Multiage Writing Workshop
by Kim Oldenburgh
In January of 1998 Kim Oldenburgh posted on the national multiage listserve
a description of her writing workshop. It is a fantastic way
to structure a writing program in a primary multiage classroom.
With her permission I have reposted it here.
do a writing workshop with my 1-2-3 multiage. They all work independently
on self chosen topics. Each day, I do a mini-lesson (usually
about 5-15 minutes) about a topic that I have observed from students
writing that needs to be addressed. Examples of my latest mini-lessons:
using a friend's name and I or me. Many were writing me
and John went to the store, so we made a chart of how to use
I and me and always have your friends name first. Another day,
we did a minilesson on using was and were. Others: commas
in a series, using a and an, capitalization rules, punctuation,
paragraphs, good leads, story maps, using a thesaurus, etc............
After the mini-lesson they each go wherever they want to in
the room to write, many prefer a clipboard and the rug, some
go to tables. The olders have to show me their story map before
they proceed with their story - this allows me to guide them
through their story and it allows them to tell their story before
they actually write it.
When they finish their stoies, usually they work on one story
for a week or so, they have to conference with a buddy before
they can come to me. When they buddy conference, they take 3
post-it notes. Their buddy has to write 1 good thing about their
story on 1 and 2 wishes on the other 2. The author has to try
to incorporate 1 wish before conferencing with me. When they
are ready to conference with me, they have to be able to tell
me what they need from me, and all words that they are sure are
not dictionary spelling must be circled. I usually do a revision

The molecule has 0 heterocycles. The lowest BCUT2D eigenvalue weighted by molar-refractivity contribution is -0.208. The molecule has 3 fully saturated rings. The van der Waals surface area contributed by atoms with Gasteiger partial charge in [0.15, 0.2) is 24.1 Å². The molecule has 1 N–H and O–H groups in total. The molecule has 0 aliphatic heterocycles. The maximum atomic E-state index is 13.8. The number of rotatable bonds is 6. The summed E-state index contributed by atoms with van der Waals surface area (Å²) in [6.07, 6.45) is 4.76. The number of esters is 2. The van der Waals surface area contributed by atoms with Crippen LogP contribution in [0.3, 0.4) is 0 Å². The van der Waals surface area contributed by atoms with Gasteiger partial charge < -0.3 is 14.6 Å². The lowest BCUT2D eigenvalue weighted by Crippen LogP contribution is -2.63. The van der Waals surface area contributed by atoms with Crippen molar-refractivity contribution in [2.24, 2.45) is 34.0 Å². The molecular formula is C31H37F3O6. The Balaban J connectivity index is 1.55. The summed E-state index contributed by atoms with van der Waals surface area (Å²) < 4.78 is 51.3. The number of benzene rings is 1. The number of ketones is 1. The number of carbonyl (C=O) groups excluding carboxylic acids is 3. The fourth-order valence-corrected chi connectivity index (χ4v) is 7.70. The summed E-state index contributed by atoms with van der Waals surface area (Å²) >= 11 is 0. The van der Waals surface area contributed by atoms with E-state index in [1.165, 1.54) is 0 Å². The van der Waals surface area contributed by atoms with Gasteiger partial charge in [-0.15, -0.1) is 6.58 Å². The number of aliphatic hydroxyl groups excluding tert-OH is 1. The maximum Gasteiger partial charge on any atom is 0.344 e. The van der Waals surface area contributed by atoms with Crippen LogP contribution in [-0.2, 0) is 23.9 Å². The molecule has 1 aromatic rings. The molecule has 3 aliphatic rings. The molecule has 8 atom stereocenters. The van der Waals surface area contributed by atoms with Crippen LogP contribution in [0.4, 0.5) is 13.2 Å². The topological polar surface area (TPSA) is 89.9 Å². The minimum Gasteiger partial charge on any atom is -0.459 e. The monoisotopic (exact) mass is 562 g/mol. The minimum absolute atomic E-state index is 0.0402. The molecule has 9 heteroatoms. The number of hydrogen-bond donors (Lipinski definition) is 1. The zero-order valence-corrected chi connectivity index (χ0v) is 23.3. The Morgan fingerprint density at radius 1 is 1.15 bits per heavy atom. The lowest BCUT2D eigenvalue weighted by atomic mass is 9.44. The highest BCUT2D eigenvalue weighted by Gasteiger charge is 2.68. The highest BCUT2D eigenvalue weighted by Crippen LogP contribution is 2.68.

conference, then after they revise, I do an editing conference,
they publish their story - many like a book form, then they share
with their classmates.
We do writing for one hour each day, and most days it begins
with the mini-lesson, they write for about 45-50 minutes, then
they all share what they have written that day - this gives the
other students an opportunity to give them feedback. They seem
to respect their peers' ideas.
The youngers have a small frame that they plan their story
with. It is a paper with 3 boxes on it and 3 lines by each box.
In the boxes, they draw what will happen first, second, and last.
They also write a few words beside their drawing to remind them
what they have drawn. They go through the same writing process
as the olders do.
When I am not conferencing, I am roaming the room with my
clipboard and sticky notes, I have kids read me what they have
written and somedays I am able to jot down some quick observations
- that's where my mini-lessons come from, I can also get mini-lesson
ideas from their sharing time.
Some weeks, I have them fill out skill sheets to be sure they
are not "slacking off" with their conventions. They
have sheets at their level and they have to check off their writing
that they did that day. A 1st grader's skills sheet looks something
like this right now:
I wrote at least 4 sentences,
I used capital letters at the beginning of my sentences and for
all proper nouns,
I used punctuation,
Extras: I used quotation marks to show people talking,
I used rich language.
They also have a space on the bottom for Friday that says:
This is what I noticed about my writing this week__________,
and next week I can work on _____________.
Sometimes students are required to write in a certain genre,
but most of the time, each student is writing about their own
topic, their choice. I love writing time, choice allows my students
to progress at their own level.